Training Glossary

Training Glossary

What to Expect

In this glossary, we break down the most commonly used terms related to warehouse workers’ training and management in the blue-collar industry. Here, you can overcome the technical jargon and dig deep into what it means to go lean, create a training module based on gamification, and more. Learn more on how to have a productive and thriving workforce with the attached resources.

1. Blue Collar Worker

The blue-collar industry comprises people performing manual labor. A blue-collar worker may be an employee in a manufacturing or processing facility or warehouse workers in logistics. Physical work such as farming, landscaping, construction, and waste removal are also part of this industry. 

Though often blue-collar workers are confused with unskilled laborers, they are in fact some of the most skilled manual workers, including certified electricians and plumbers.

See: The Future Is Blue

2. Continual improvement process

A continual improvement process, also often called a continuous improvement process, is an ongoing effort to improve products, services, or processes. 

In the context of the Lean methodology, continuous improvement seeks to improve every process in your company by focusing on enhancing the activities that generate the most value for your customer while removing as many waste activities as possible.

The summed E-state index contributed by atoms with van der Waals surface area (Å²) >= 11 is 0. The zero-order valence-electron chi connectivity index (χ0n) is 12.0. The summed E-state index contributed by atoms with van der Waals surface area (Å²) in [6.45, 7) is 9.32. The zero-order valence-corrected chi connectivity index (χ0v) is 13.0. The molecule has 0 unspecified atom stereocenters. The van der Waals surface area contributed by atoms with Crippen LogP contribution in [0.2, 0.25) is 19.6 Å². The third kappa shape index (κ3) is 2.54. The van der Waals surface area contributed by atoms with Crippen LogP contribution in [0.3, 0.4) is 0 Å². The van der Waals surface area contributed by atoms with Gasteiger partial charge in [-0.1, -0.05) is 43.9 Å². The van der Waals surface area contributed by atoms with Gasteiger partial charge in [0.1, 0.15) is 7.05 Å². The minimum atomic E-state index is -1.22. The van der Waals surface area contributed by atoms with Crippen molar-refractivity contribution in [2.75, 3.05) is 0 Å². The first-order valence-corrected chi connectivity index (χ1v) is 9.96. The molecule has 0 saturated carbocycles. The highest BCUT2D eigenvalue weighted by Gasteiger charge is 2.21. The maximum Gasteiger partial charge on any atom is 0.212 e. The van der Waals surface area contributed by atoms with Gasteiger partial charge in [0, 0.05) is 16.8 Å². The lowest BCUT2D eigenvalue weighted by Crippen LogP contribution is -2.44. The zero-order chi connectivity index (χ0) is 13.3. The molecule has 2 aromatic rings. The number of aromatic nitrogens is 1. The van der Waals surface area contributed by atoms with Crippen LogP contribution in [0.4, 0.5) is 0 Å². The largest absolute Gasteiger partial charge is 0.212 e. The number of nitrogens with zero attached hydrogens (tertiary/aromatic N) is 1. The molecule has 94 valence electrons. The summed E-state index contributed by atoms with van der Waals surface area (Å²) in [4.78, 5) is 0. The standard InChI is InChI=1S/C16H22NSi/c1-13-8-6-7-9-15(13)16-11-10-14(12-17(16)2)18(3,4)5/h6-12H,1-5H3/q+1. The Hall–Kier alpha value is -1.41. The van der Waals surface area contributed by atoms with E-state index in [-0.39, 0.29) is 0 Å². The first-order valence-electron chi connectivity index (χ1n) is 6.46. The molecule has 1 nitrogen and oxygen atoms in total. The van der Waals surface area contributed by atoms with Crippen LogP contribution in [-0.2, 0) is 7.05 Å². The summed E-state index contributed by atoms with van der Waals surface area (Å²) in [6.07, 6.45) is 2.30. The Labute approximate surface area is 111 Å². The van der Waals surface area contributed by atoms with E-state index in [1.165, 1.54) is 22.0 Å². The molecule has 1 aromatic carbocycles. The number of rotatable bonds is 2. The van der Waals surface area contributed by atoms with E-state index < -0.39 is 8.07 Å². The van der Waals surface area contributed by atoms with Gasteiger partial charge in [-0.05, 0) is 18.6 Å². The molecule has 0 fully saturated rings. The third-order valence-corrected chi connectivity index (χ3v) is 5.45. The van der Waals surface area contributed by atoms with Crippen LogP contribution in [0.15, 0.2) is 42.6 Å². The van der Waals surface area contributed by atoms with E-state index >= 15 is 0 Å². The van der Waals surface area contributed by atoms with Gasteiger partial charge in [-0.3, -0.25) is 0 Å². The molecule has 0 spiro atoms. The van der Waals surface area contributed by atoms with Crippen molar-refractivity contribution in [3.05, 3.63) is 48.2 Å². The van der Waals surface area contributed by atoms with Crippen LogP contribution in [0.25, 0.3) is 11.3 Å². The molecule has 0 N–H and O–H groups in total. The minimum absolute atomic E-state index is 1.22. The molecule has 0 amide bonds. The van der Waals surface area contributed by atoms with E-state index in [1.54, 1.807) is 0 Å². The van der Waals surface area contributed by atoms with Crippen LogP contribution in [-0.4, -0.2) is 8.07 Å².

See: Implementing Lean Techniques in Your Warehouse

3.. Digital Training for Warehouse Workers

Digital Training refers to the use of digital tools to train your employees in health and safety, picking and packing, storing techniques, and more. 

In modern-day warehouses, digital training solutions are fast replacing the traditional training methods are they are proven to increase productivity and lower labor costs.  

To learn more about Digital Training Solutions, contact us

See: Social Sustainability in Warehouses – How to Prevent High Fluctuation

4. Elastic Logistics

In logistics and supply chain management, Elastic Logistics is an agile model that allows companies to expand and contract capabilities with the demands of the consumers or market.  

It’s the agility to handle sharply increased and decreased needs in production, warehousing, and shipping while controlling costs, efficiency, visibility, and customer experience.

See: 15 Emerging Logistics and Supply Chain Trends in 2021

5. Employee Turnover

Employee turnover, or employee turnover rate, is the measurement of the number of employees who leave an organization during a specified time period, typically one year.

See: The True Cost of High Employee Turnover

6. Gamification

Gamification is the application of game-design elements and game principles in non-game contexts. In the blue-collar industry, gamification can be used to train warehouse workers by using or applying the characteristics of game elements, e.g. quizzes and picking and packing games.

Gamification offers employees stimulating skills practice with real-time feedback that inspires and guides them towards improved performance.

See: 15 Emerging Logistics and Supply Chain Trends in 2021

7. Gemba Walk